This photo shows a novel device that can measure low oxygen levels inside cells and could allow early detection of sepsis. Credit: Opticyte

Shining light on sepsis: Novel device could allow early detection of deadly condition

Could also lessen likelihood of errors in measuring oxygen levels in Black patients 

Each year at least 1.7 million adults in the United States and millions more worldwide develop sepsis, a life-threatening condition that occurs when the body’s immune system has an extreme response to an infection. The condition, which can be difficult to detect and treat, rapidly damages tissues and vital organs and is one of the leading causes of death in hospitals. 

To help doctors spot when the condition may be developing, one medical technology company, Opticyte, has developed a novel, noninvasive device that can send out alerts when a patient has low cell oxygen levels – an early sign of sepsis. The doctor can then treat the patient, often with antibiotics and intravenous fluids, to try to stave off the most severe symptoms of the fast-morphing condition. 

Image of Lori Arakaki- CEO of OpticyteLori Arakaki, Ph.D., the inventor of the technology, called VitalO2, and founder and chief executive officer of Opticyte, called the device a potential gamechanger, and for good reason: it is the first and only cell oxygen monitor that can measure low oxygen levels inside cells in real time. “The VitalO2 device is easy to use and has the potential to provide clinicians with definitive real-time information needed to prevent multi-organ failure,” said Arakaki, a bioengineer by training.  

The device includes the monitor, a fiber optic cable for light transmission, and a skin patch that is attached to the patient’s palm. The monitor shines light through the cable and into the skin and measures the reflected light. A machine learning algorithm analyzes the reflected light to produce real-time cell oxygen measurements from the patient’s muscle tissue. Low oxygen levels in the muscle tissue correlate to low oxygen levels in the cells of the vital organs when the oxygen deficiency is systemic or in the bloodstream.

Currently, the device is also showing promise in monitoring low oxygen levels during trauma, heart failure, and other conditions. “In the future, I anticipate that VitalO2 will be widely used in emergency rooms, ICUs, surgical suites, nursing homes, ambulances, and other settings where there’s a need for quick, accurate cellular oxygen measurements,” Arakaki said. 

Thus far, the prototype device has been tested in a first-in-human observational sepsis study of about 150 patients at two medical centers in Seattle. Additional studies using the VitalO2 device to predict organ dysfunction and death in patients with sepsis are likely next. Opticyte also has ongoing studies with encouraging initial results for improving red blood cell transfusion decisions in cancer patients and for recognizing shock in heart surgery patients.

Blood oxygen levels are currently measured with a device called a pulse oximeter, which is placed at the end of a finger and works by using beams of light. However, this decades-old technology only measures oxygen saturation in arterial blood, not at the cellular or tissue level. The problem is that in sepsis and other severe conditions, patients often show normal blood oxygen levels on oximeter readings, even when insufficient oxygen is present in the cells and tissues. As a result, pulse oximeters can easily miss early signs of systemic oxygen deficiency associated with sepsis, hemorrhage, and heart failure – all situations that can quickly result in organ failure and death.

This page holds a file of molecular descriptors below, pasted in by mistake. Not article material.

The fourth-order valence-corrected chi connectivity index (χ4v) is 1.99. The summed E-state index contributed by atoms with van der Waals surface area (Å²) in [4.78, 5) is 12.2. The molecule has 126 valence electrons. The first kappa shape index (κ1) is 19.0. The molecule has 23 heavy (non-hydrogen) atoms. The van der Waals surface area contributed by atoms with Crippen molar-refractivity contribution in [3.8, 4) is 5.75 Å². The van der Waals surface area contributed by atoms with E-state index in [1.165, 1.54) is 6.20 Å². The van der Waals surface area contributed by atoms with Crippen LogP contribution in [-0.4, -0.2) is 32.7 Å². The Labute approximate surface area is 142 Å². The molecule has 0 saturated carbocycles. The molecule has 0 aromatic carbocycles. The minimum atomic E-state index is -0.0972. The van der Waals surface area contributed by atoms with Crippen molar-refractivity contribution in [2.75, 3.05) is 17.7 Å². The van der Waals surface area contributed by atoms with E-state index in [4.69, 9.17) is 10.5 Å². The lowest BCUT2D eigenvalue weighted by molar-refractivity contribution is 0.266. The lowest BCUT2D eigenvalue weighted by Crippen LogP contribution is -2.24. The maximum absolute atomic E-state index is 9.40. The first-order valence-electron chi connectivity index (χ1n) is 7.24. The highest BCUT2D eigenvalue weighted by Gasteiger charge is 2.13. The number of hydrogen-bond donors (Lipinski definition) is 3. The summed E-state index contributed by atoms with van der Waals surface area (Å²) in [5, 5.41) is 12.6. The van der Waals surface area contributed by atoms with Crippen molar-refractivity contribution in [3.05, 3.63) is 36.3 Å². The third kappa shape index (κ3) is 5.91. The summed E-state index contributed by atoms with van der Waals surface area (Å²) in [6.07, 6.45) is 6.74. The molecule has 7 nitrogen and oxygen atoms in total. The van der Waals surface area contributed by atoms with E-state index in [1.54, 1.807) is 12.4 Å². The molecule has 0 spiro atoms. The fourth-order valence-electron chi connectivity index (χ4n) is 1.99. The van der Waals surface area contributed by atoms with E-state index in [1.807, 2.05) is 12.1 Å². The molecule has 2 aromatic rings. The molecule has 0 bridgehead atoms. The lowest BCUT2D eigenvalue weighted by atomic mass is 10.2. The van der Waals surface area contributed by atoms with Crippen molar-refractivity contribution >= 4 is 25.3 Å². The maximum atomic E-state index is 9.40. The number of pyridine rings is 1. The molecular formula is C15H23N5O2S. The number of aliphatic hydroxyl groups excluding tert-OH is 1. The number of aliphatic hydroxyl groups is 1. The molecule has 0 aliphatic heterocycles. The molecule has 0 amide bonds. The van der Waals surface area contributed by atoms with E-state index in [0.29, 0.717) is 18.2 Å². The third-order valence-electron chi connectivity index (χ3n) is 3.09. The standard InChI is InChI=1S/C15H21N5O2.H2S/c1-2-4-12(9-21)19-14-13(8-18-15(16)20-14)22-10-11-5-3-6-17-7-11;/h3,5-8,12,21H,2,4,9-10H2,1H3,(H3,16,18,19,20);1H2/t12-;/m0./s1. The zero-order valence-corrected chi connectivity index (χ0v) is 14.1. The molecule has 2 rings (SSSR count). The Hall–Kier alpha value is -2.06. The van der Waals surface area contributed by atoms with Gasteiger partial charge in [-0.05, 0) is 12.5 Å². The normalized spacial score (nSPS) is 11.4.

Studies have shown that pulse oximeters have a higher error rate for measuring blood oxygen levels in Black patients. Importantly, Opticyte’s VitalO2 device has been engineered and tested from the start to be accurate in people with different skin tones or pigmentation levels ranging from light to dark, reducing the chance of measurement errors in patients, Arakaki said. The device’s algorithm was also engineered to be sensitive to different sexes and body weights.

“This device will fill a longstanding medical need, especially in the emergency medicine and critical care communities,” Arakaki said. “There are so many ways that people can develop deficient systemic oxygenation leading to organ failure.”

In 2023, Opticyte’s product received Breakthrough Device Designation from the U.S. Food and Drug Administration. Arakaki believes that will speed up the review process and lead to FDA clearance within the next one to two years. A Seattle-based company, Opticyte started in 2016 as a spin-off from the University of Washington and developed the monitor with funding support, in part, from NHLBI’s Small Business Innovation Research (SBIR) and Small Business Technology Transfer (STTR) Programs.

Stephanie M. Davis, Ph.D., coordinator of NHLBI’s Small Business Program, said in the meantime that her team looks forward to the results of further testing. “This is a novel device that has the potential to save lives,” she said. “It could one day help reduce the high number of deaths from sepsis in hospitals and help monitor oxygen depletion in other serious medical conditions, including heart disease.”

Opticyte has been supported in part by three NHLBI STTR grants (1R41HL127543-01 and 2R44HL127543-02 and 2R44HL127543-04A1).  

More about the NHLBI SBIR and STTR programs

The NHLBI Small Business Innovation Research (SBIR) and Small Business Technology Transfer (STTR) programs support research and development on the next generation of commercially promising technologies and products to prevent, diagnose, and treat heart, lung, blood, and sleep-related diseases and disorders. For more information on NHLBI’s small business programs, visit